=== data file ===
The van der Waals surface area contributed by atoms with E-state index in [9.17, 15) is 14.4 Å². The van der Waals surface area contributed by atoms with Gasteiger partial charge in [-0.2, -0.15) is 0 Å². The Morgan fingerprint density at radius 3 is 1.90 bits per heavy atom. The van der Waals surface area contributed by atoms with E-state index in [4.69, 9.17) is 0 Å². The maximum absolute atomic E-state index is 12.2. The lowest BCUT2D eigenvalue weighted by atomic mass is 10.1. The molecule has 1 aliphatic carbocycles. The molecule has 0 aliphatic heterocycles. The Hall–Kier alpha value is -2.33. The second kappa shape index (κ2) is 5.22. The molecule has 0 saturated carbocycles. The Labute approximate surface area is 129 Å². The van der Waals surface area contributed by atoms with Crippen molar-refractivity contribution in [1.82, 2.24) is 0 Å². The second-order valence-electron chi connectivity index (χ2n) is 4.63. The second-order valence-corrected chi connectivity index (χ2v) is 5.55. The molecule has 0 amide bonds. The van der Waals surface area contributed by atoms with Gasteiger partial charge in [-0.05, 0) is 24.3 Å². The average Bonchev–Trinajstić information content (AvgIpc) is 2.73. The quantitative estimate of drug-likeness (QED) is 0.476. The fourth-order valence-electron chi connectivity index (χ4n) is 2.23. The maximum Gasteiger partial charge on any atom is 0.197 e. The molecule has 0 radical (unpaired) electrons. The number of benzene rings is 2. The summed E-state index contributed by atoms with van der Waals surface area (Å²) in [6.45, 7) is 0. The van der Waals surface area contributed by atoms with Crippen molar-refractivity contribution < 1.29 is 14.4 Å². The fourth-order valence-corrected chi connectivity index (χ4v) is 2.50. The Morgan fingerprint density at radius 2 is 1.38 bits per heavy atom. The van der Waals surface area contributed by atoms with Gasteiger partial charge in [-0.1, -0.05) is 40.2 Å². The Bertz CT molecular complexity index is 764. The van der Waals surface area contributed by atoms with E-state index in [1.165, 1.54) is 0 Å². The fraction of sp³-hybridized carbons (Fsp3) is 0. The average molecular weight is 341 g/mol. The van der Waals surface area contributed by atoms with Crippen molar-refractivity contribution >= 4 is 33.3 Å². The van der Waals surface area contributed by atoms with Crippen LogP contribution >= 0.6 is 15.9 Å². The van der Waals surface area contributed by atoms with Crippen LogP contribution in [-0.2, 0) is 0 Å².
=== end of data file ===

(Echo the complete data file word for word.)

The van der Waals surface area contributed by atoms with E-state index in [9.17, 15) is 14.4 Å². The van der Waals surface area contributed by atoms with Gasteiger partial charge in [-0.2, -0.15) is 0 Å². The Morgan fingerprint density at radius 3 is 1.90 bits per heavy atom. The van der Waals surface area contributed by atoms with E-state index in [4.69, 9.17) is 0 Å². The maximum absolute atomic E-state index is 12.2. The lowest BCUT2D eigenvalue weighted by atomic mass is 10.1. The molecule has 1 aliphatic carbocycles. The molecule has 0 aliphatic heterocycles. The Hall–Kier alpha value is -2.33. The second kappa shape index (κ2) is 5.22. The molecule has 0 saturated carbocycles. The Labute approximate surface area is 129 Å². The van der Waals surface area contributed by atoms with Crippen molar-refractivity contribution in [1.82, 2.24) is 0 Å². The second-order valence-electron chi connectivity index (χ2n) is 4.63. The second-order valence-corrected chi connectivity index (χ2v) is 5.55. The molecule has 0 amide bonds. The van der Waals surface area contributed by atoms with Gasteiger partial charge in [-0.05, 0) is 24.3 Å². The average Bonchev–Trinajstić information content (AvgIpc) is 2.73. The quantitative estimate of drug-likeness (QED) is 0.476. The fourth-order valence-electron chi connectivity index (χ4n) is 2.23. The maximum Gasteiger partial charge on any atom is 0.197 e. The molecule has 0 radical (unpaired) electrons. The number of benzene rings is 2. The summed E-state index contributed by atoms with van der Waals surface area (Å²) in [6.45, 7) is 0. The van der Waals surface area contributed by atoms with Crippen molar-refractivity contribution < 1.29 is 14.4 Å². The fourth-order valence-corrected chi connectivity index (χ4v) is 2.50. The Morgan fingerprint density at radius 2 is 1.38 bits per heavy atom. The van der Waals surface area contributed by atoms with Gasteiger partial charge in [-0.1, -0.05) is 40.2 Å². The Bertz CT molecular complexity index is 764. The van der Waals surface area contributed by atoms with E-state index in [1.165, 1.54) is 0 Å². The fraction of sp³-hybridized carbons (Fsp3) is 0. The average molecular weight is 341 g/mol. The van der Waals surface area contributed by atoms with Crippen molar-refractivity contribution >= 4 is 33.3 Å². The van der Waals surface area contributed by atoms with Crippen LogP contribution >= 0.6 is 15.9 Å². The van der Waals surface area contributed by atoms with Crippen LogP contribution in [-0.2, 0) is 0 Å².